The TPLO (Tibial Plateau Leveling Osteotomy) surgery has become one of the most popular orthopedic surgeries performed on dogs who have torn their cranial cruciate ligament, also commonly referred to as a dog’s torn ACL.
Developed by Dr. Barclay Slocum, the TPLO surgery was originally considered a radical procedure for addressing canine ACL injuries. Now in existence for over 20 years, the surgery has proven itself time and time again, to be an extremely effective long-term solution for addressing this injury in dogs, providing quicker recovery and superior long-term results.
The philosophy behind the TPLO surgery is to completely change the dynamics of the dog’s knee so that the torn ligament becomes irrelevant to the stability of the knee itself
Sounds complex, right….don’t worry I am going to show you exactly how it works.
When your dog stands, if you look from the side, you can see that your dog’s knee is bent, at a slight degree of flexion averaging around 110 degrees.
Because of this bending (ie. flexion), the ACL inside the knee joint is always load-bearing, meaning it always has tension on it. In this case Tension = Stress.
This constant tension or stress on the dog’s ACL, therefore makes this ligament the most susceptible to injury. In fact, injury to this ligament is hands-down the most common orthopedic injury in dogs.
When a dog tears its ACL, every time the dog goes to stand or put weight on the leg, the femur slides/rubs on the back of the tibia. This rubbing causes pain and inflammation, which is very uncomfortable. This is why most dogs with a torn ACL will not even put any weight on the leg, or if they do, they will just toe touch the leg to the ground.
The true beauty of TPLO surgery is that it completely alters the dynamics of the knee. Once the bone is cut and the tibial plateau is rotated, where the femur and the tibia communicate, no longer can the femur slide backward. The knee is immediately stabilized. Doing so, eliminates the need for the ACL ligament entirely and returns stability to the joint immediately.
Quickly after surgery dogs who have TPLO surgery will begin to use the limb again. In fact, in most cases, the dogs are weight-bearing literally the day of surgery if not the next day. That said if your dog does not use the leg for a few days…don’t freak ok, its ok, every dog is different. RETURN TO TOP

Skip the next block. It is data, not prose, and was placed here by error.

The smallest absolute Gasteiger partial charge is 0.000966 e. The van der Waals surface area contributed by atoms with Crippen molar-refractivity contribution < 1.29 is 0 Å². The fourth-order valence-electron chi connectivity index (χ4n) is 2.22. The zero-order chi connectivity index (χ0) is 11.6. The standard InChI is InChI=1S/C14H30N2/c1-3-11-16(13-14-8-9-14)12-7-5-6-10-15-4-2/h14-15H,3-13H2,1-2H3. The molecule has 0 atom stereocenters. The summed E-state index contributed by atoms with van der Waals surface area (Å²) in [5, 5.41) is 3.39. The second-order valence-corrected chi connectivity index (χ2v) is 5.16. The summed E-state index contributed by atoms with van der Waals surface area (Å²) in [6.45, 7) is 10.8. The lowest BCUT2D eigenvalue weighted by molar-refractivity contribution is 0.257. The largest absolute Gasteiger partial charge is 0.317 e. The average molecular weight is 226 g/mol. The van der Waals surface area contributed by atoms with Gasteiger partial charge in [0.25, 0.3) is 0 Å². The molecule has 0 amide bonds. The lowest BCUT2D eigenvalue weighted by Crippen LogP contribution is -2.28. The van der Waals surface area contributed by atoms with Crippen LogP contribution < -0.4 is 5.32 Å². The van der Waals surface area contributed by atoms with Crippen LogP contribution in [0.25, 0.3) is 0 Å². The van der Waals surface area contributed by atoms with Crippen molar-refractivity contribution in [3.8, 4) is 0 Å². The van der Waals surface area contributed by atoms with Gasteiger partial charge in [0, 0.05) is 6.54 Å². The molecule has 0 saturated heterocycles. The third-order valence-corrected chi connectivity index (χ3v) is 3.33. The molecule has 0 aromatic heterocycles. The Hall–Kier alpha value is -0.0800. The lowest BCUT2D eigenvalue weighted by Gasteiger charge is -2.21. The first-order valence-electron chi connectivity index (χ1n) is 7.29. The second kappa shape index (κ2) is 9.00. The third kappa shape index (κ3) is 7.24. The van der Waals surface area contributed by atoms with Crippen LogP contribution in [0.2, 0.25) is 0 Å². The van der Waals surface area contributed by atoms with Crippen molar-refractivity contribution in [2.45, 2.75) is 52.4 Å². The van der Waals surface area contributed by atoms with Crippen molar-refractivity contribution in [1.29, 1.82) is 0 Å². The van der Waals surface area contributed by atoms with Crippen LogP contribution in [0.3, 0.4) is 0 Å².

The cost of TPLO surgery can vary dramatically depending on who is doing the surgery, where the surgery is being performed, and what part of the country you live in. The average cost ranges from $3500 – $5500. In most cases, this total cost includes pre-surgery blood work, anesthesia, anesthesia monitoring, pain medication, the surgery itself, post-surgery care, and to-go-home medications. Some hospitals may even include post-surgical physical therapy available at their hospital. RETURN TO TOP
There are several alternatives to TPLO surgery. Although the TPLO is a great surgery to repair a torn ACL in dogs, it is not the only option, therefore it is best to have a conversation with your veterinarian or veterinary surgeon and discuss which option would be best for your dog.
But before discussing the alternatives to TPLO surgery there are several things that should be considered in order to choose the best surgery option for your dog. Make sure that when you are discussing with your veterinarian or surgeon you bring up these considerations.
Here is a list of things to consider:
- Age of our dog
- Size & weight of the dog
- Is your dog calm or super active or somewhere in-between?
- Financial considerations ie. many of these surgery options vary in price
- After Surgery Care
- Degree of joint disease. ie. Arthritis
- Is the surgeon a board-certified orthopedic surgeon or a general practitioner with advanced skills
- Will there be access to a canine rehabilitation facility after surgery
Now that you have identified the most important factors, let’s discuss the most common alternatives to TPLO surgery.